Are mineral spirits considered petroleum derivatives and therefore excluded from the CERCLA definition of hazardous substance?
In most cases, yes. CERCLA section 101(14) specifically excludes petroleum from the definition of hazardous substance, consequently petroleum releases are not subject to CERCLA reporting and liability provisions. The petroleum exclusion includes "crude oil or any fraction" of petroleum unless the fraction is specifically listed or designated under the statute.
Mineral spirits, also known as Stoddard solvent, naphtha, or white spirits, are usually derived from refined petroleum distillates from the light end of crude oil but could possibly be derived from coal. Mineral spirits that are distilled from petroleum are considered petroleum for the purpose of CERCLA section 101(14) and, therefore, are excluded from the definition of hazardous substance.
Mineral spirits often contain substances, such as toluene, that are CERCLA hazardous substances. If these substances are present naturally or are added to petroleum-derived mineral spirits in the normal refining process, then they would be excluded as petroleum. However, hazardous substances added to mineral spirits outside the refining process, or that increase in concentration solely as a result of contamination during use, are not part of the "petroleum" and, thus, are not excluded from CERCLA regulation. In such cases, EPA may respond to releases of the added substance, but not the mineral spirits.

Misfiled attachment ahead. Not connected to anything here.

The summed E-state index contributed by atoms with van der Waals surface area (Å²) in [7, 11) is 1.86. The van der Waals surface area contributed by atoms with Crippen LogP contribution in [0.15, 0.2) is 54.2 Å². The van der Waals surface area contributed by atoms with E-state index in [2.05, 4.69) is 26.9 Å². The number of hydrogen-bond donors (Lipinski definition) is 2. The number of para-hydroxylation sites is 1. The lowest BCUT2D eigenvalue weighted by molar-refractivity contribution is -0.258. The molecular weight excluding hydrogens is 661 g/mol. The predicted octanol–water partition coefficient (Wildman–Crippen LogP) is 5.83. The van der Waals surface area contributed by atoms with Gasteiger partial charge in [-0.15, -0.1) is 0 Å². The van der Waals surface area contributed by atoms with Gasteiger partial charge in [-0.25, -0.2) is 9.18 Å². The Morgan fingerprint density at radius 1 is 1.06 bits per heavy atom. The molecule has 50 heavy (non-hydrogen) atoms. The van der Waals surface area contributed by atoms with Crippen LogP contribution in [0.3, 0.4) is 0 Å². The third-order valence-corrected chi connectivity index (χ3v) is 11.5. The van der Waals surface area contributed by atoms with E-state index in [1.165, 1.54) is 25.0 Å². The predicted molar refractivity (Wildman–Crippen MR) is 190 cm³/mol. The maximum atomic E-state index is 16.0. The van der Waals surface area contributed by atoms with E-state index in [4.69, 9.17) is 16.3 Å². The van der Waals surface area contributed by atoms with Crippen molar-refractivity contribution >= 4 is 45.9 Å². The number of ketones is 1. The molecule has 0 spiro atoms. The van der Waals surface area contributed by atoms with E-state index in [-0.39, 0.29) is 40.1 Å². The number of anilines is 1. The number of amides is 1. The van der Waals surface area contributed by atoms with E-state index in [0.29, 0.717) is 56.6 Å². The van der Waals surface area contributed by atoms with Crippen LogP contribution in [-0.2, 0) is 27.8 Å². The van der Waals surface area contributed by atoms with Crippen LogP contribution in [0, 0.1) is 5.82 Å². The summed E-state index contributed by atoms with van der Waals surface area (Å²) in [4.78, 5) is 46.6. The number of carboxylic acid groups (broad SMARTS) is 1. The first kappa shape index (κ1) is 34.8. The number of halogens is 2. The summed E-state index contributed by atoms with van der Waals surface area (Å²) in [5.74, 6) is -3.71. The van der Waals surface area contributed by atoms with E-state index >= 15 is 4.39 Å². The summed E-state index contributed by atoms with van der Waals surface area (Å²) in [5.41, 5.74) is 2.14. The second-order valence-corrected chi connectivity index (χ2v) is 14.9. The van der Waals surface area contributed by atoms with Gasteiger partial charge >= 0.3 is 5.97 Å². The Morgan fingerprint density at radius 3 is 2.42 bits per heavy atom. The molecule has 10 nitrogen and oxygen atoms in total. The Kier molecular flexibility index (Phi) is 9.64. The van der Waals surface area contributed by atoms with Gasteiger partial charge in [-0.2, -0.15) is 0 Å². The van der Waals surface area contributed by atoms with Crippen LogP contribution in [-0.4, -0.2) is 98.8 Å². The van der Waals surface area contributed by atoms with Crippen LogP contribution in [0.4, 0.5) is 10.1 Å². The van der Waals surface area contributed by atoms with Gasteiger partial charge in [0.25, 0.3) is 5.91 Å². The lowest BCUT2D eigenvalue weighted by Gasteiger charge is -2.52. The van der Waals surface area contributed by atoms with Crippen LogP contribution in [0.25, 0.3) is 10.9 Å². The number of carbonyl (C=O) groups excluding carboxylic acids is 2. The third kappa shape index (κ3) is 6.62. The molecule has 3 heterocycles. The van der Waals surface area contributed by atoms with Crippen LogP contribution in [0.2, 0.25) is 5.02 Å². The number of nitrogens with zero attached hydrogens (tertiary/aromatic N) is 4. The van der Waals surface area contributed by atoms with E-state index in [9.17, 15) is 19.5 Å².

There are circumstances in which mineral spirits could be regulated as a hazardous substance. For instance, coal-derived mineral spirits would not qualify for the petroleum exclusion and potentially could be regulated as a hazardous substance. In addition, the exclusion would not apply if the mineral spirits were "specifically listed or designated" under one of the statutory provisions cited in section 101(14) of CERCLA.